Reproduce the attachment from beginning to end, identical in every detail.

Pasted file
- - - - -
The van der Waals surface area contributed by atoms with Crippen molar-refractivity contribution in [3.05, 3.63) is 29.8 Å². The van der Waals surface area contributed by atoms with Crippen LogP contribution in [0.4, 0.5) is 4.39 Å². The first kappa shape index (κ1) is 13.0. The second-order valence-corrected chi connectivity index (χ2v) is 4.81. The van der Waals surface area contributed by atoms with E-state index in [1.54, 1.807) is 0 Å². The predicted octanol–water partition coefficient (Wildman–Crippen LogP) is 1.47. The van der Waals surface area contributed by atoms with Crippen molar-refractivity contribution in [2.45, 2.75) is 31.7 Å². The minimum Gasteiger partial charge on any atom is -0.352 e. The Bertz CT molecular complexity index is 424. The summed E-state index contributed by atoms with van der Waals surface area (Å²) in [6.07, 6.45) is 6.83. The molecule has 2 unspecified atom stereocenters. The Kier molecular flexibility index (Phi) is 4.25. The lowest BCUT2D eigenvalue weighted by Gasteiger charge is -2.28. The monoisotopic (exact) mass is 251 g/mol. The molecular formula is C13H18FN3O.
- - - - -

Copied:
The van der Waals surface area contributed by atoms with Crippen molar-refractivity contribution in [3.05, 3.63) is 29.8 Å². The van der Waals surface area contributed by atoms with Crippen LogP contribution in [0.4, 0.5) is 4.39 Å². The first kappa shape index (κ1) is 13.0. The second-order valence-corrected chi connectivity index (χ2v) is 4.81. The van der Waals surface area contributed by atoms with E-state index in [1.54, 1.807) is 0 Å². The predicted octanol–water partition coefficient (Wildman–Crippen LogP) is 1.47. The van der Waals surface area contributed by atoms with Crippen molar-refractivity contribution in [2.45, 2.75) is 31.7 Å². The minimum Gasteiger partial charge on any atom is -0.352 e. The Bertz CT molecular complexity index is 424. The summed E-state index contributed by atoms with van der Waals surface area (Å²) in [6.07, 6.45) is 6.83. The molecule has 2 unspecified atom stereocenters. The Kier molecular flexibility index (Phi) is 4.25. The lowest BCUT2D eigenvalue weighted by Gasteiger charge is -2.28. The monoisotopic (exact) mass is 251 g/mol. The molecular formula is C13H18FN3O.